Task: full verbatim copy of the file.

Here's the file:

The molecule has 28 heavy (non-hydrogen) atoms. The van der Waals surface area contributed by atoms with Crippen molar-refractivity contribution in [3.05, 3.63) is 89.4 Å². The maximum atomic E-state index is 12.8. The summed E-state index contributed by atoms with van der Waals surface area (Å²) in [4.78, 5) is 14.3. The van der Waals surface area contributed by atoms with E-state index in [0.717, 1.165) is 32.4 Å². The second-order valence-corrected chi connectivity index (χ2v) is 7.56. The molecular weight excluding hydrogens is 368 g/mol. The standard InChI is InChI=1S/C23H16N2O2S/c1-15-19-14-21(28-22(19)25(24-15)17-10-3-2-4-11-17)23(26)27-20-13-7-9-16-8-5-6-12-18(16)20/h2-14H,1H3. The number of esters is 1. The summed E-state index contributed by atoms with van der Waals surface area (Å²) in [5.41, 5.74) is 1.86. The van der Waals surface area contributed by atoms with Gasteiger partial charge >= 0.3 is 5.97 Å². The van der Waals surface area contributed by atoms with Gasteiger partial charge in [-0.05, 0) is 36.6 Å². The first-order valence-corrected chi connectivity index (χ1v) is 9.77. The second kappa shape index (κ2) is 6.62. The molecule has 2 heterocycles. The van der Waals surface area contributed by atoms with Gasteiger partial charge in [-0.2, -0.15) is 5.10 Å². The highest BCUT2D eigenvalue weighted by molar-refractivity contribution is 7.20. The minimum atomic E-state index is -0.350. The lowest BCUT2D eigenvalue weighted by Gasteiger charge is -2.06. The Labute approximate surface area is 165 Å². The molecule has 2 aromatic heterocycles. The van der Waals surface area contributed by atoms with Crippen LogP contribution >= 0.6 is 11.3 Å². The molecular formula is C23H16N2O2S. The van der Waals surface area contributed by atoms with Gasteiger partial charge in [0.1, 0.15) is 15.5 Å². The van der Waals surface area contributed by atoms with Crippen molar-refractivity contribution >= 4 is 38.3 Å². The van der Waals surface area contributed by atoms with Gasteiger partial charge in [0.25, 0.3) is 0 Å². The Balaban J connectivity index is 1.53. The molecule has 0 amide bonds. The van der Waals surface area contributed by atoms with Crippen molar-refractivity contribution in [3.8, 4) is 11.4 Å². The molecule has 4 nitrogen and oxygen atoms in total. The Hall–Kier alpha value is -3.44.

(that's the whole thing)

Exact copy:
The molecule has 28 heavy (non-hydrogen) atoms. The van der Waals surface area contributed by atoms with Crippen molar-refractivity contribution in [3.05, 3.63) is 89.4 Å². The maximum atomic E-state index is 12.8. The summed E-state index contributed by atoms with van der Waals surface area (Å²) in [4.78, 5) is 14.3. The van der Waals surface area contributed by atoms with E-state index in [0.717, 1.165) is 32.4 Å². The second-order valence-corrected chi connectivity index (χ2v) is 7.56. The molecular weight excluding hydrogens is 368 g/mol. The standard InChI is InChI=1S/C23H16N2O2S/c1-15-19-14-21(28-22(19)25(24-15)17-10-3-2-4-11-17)23(26)27-20-13-7-9-16-8-5-6-12-18(16)20/h2-14H,1H3. The number of esters is 1. The summed E-state index contributed by atoms with van der Waals surface area (Å²) in [5.41, 5.74) is 1.86. The van der Waals surface area contributed by atoms with Gasteiger partial charge >= 0.3 is 5.97 Å². The van der Waals surface area contributed by atoms with Gasteiger partial charge in [-0.05, 0) is 36.6 Å². The first-order valence-corrected chi connectivity index (χ1v) is 9.77. The second kappa shape index (κ2) is 6.62. The molecule has 2 heterocycles. The van der Waals surface area contributed by atoms with Gasteiger partial charge in [-0.2, -0.15) is 5.10 Å². The highest BCUT2D eigenvalue weighted by molar-refractivity contribution is 7.20. The minimum atomic E-state index is -0.350. The lowest BCUT2D eigenvalue weighted by Gasteiger charge is -2.06. The Labute approximate surface area is 165 Å². The molecule has 2 aromatic heterocycles. The van der Waals surface area contributed by atoms with Crippen LogP contribution >= 0.6 is 11.3 Å². The molecular formula is C23H16N2O2S. The van der Waals surface area contributed by atoms with Gasteiger partial charge in [0.1, 0.15) is 15.5 Å². The van der Waals surface area contributed by atoms with Crippen molar-refractivity contribution >= 4 is 38.3 Å². The van der Waals surface area contributed by atoms with Gasteiger partial charge in [0.25, 0.3) is 0 Å². The Balaban J connectivity index is 1.53. The molecule has 0 amide bonds. The van der Waals surface area contributed by atoms with Crippen molar-refractivity contribution in [3.8, 4) is 11.4 Å². The molecule has 4 nitrogen and oxygen atoms in total. The Hall–Kier alpha value is -3.44.